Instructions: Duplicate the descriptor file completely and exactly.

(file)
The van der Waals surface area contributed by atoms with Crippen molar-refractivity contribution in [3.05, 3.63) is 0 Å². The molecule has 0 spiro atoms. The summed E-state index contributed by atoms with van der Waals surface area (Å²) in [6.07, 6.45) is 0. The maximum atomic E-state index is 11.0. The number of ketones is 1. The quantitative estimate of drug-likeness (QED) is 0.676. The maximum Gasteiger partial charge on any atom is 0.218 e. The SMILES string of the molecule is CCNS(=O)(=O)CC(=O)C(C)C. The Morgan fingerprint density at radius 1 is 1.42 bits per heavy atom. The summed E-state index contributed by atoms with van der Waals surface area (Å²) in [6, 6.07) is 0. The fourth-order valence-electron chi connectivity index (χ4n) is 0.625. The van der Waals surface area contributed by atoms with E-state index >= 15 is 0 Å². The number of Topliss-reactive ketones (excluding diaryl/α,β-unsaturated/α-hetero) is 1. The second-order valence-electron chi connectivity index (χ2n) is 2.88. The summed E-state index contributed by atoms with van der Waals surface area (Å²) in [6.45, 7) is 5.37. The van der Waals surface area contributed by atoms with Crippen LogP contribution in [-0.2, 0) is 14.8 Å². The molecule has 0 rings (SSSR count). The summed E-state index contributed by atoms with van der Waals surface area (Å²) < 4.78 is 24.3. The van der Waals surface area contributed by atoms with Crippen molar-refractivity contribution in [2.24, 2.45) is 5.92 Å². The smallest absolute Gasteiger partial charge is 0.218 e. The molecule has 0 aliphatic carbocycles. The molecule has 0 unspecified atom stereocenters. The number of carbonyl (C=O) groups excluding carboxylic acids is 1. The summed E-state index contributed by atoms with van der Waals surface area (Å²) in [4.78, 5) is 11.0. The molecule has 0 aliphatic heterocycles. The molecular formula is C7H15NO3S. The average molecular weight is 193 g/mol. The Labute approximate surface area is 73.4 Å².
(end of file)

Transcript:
The van der Waals surface area contributed by atoms with Crippen molar-refractivity contribution in [3.05, 3.63) is 0 Å². The molecule has 0 spiro atoms. The summed E-state index contributed by atoms with van der Waals surface area (Å²) in [6.07, 6.45) is 0. The maximum atomic E-state index is 11.0. The number of ketones is 1. The quantitative estimate of drug-likeness (QED) is 0.676. The maximum Gasteiger partial charge on any atom is 0.218 e. The SMILES string of the molecule is CCNS(=O)(=O)CC(=O)C(C)C. The Morgan fingerprint density at radius 1 is 1.42 bits per heavy atom. The summed E-state index contributed by atoms with van der Waals surface area (Å²) in [6, 6.07) is 0. The fourth-order valence-electron chi connectivity index (χ4n) is 0.625. The van der Waals surface area contributed by atoms with E-state index >= 15 is 0 Å². The number of Topliss-reactive ketones (excluding diaryl/α,β-unsaturated/α-hetero) is 1. The second-order valence-electron chi connectivity index (χ2n) is 2.88. The summed E-state index contributed by atoms with van der Waals surface area (Å²) in [6.45, 7) is 5.37. The van der Waals surface area contributed by atoms with Crippen LogP contribution in [-0.2, 0) is 14.8 Å². The molecule has 0 rings (SSSR count). The summed E-state index contributed by atoms with van der Waals surface area (Å²) < 4.78 is 24.3. The van der Waals surface area contributed by atoms with Crippen molar-refractivity contribution in [2.24, 2.45) is 5.92 Å². The smallest absolute Gasteiger partial charge is 0.218 e. The molecule has 0 aliphatic carbocycles. The molecule has 0 unspecified atom stereocenters. The number of carbonyl (C=O) groups excluding carboxylic acids is 1. The summed E-state index contributed by atoms with van der Waals surface area (Å²) in [4.78, 5) is 11.0. The molecule has 0 aliphatic heterocycles. The molecular formula is C7H15NO3S. The average molecular weight is 193 g/mol. The Labute approximate surface area is 73.4 Å².